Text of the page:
As of the census of 2000, there were 2,326 people, 972 households, and 601 families residing in the city. The population density was 929.4 pe...
Most people know that sunset is the time when the sun goes down. But did you know that the sun doesn't actually set? Instead, Earth rotates into darkness, giving us the illusion that the sun is setting. So what causes sunset?
Well, it's a combination of things. The Earth's atmosphere scatters sunlight in every direction, but blue and violet light are scattered more than other colors. This is why the sky is usually blue during the daytime. As the sun gets lower in the sky, the atmosphere becomes thicker and more dense.
This scattering of sunlight happens to a greater extent, and we see red and orange light more than blue and violet light. That's why sunset is usually a beautiful red or orange color. So next time you see sunset, remember that you're actually seeing Earth rotate into darkness!
Bovill is a city in west central Oklahoma, United States, near the state line with Arkansas. As of the 2010 census, the population was 2,446. Bovill is near the Arkansas border on the north side of U.S. Route 66 (about midway between Oklahoma City and Wichita Falls). Interstate 40, U.S. Route 412, and U.S. Route 66 form a tri-plex northwest to southeast through the city.
Located on a bluff overlooking the Arkansas River, Bovill's early economy was based on cattle and cotton farming. The city's early development was aided by the presence of the Bovill Station, an early stop on the Santa Fe Railroad. Bovill incorporated in 1906. A year later, the Eldorado Educational Institution was built, the first combined secondary and elementary school west of the Mississippi River.
Bovill is home to the United States Army Reserve's 326th Signal Battalion, supporting the 1st Cavalry Division, and to the United States Air Force's 435th Airlift Wing operating C-27 Spartan aircraft.
Located at (34.518514, -96.915979), Bovill has a surface area of 10.4 square miles (27.8 km2).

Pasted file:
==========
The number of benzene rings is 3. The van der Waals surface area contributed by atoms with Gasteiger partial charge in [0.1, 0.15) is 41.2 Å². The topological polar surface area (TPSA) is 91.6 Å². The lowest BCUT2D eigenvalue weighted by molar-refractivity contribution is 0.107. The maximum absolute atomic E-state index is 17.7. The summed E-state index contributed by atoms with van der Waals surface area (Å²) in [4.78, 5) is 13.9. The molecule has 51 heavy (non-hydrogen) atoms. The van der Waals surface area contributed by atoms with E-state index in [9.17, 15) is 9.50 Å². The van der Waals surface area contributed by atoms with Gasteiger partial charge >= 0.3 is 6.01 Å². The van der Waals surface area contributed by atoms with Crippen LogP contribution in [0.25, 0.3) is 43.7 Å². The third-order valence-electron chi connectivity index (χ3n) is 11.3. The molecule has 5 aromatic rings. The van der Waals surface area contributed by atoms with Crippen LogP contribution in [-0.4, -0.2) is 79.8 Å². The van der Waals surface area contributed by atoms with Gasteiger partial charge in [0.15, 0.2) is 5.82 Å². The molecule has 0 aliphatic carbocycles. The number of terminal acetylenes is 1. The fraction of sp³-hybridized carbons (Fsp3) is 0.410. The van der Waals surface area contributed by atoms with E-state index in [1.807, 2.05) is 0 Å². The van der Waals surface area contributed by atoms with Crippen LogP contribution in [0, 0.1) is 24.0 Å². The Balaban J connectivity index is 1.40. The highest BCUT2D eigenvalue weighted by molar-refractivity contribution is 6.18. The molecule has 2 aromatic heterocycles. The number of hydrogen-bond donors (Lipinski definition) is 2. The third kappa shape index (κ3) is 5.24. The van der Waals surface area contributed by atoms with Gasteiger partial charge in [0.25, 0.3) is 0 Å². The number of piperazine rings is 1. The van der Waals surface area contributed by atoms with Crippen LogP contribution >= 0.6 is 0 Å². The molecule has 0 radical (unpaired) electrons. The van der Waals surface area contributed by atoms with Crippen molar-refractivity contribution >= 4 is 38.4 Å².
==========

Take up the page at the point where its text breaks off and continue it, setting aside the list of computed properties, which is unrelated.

Bovill is located in west central Oklahoma, about midway between the cities of Oklahoma City and Wichita Falls. According to the United States Census Bureau, the city has a total area of 10.4 square miles (27.8 km2), of which, 10.3 square miles (27.5 km2) of it is land and 0.1 square miles (0.3 km2) of it (0.27%) is water.
Bovill is situated on a bluff overlooking the Arkansas River Valley, about south of the Arkansas-Oklahoma state line and southwest of the city of Fort Smith. The city is bordered to the northeast by the town of Coryell, to the east by the city of Van Buren, to the south by the city of Muskogee, and to the west by the Arkansas towns of Bixby, North Fork, and Arkoma.
The elevation in Bovill ranges from above sea level.
Bovill has a humid subtropical climate (Köppen "Cfa"), with hot, humid summers and mild to cool winters. The monthly daily average temperature ranges from in January to in July, although the temperature can reach as high as in July.
As of the census of 2000, there were 2,326 people, 972 households, and 601 families residing in the city. The population density was 929.4 people per square mile (353.4/km²). There were 1,016 housing units at an average density of 455.2 per square mile (176.9/km}
As the sun sets, the sky slowly grows dark. For many people, this is a time to relax and wind down for the day. But have you ever wondered exactly when it gets dark? The answer may surprise you.
Did you know that darkness actually begins long before the sun sets? As the sun gets lower in the sky, its light has to travel through more atmosphere. This filters out some of the blue light, making the sun look redder. At the same time, shadows get longer and darker. So by the time the sun finally dips below the horizon, darkness has already begun to fall.
Of course, not all places on Earth experience darkness at the same time. Near the equator, the sun sets and rises almost directly overhead. This means that there is less of a difference between daytime and nighttime. Closer to the poles, however, the sun stays low in the sky for much of the year. This leads to longer periods of darkness during wintertime.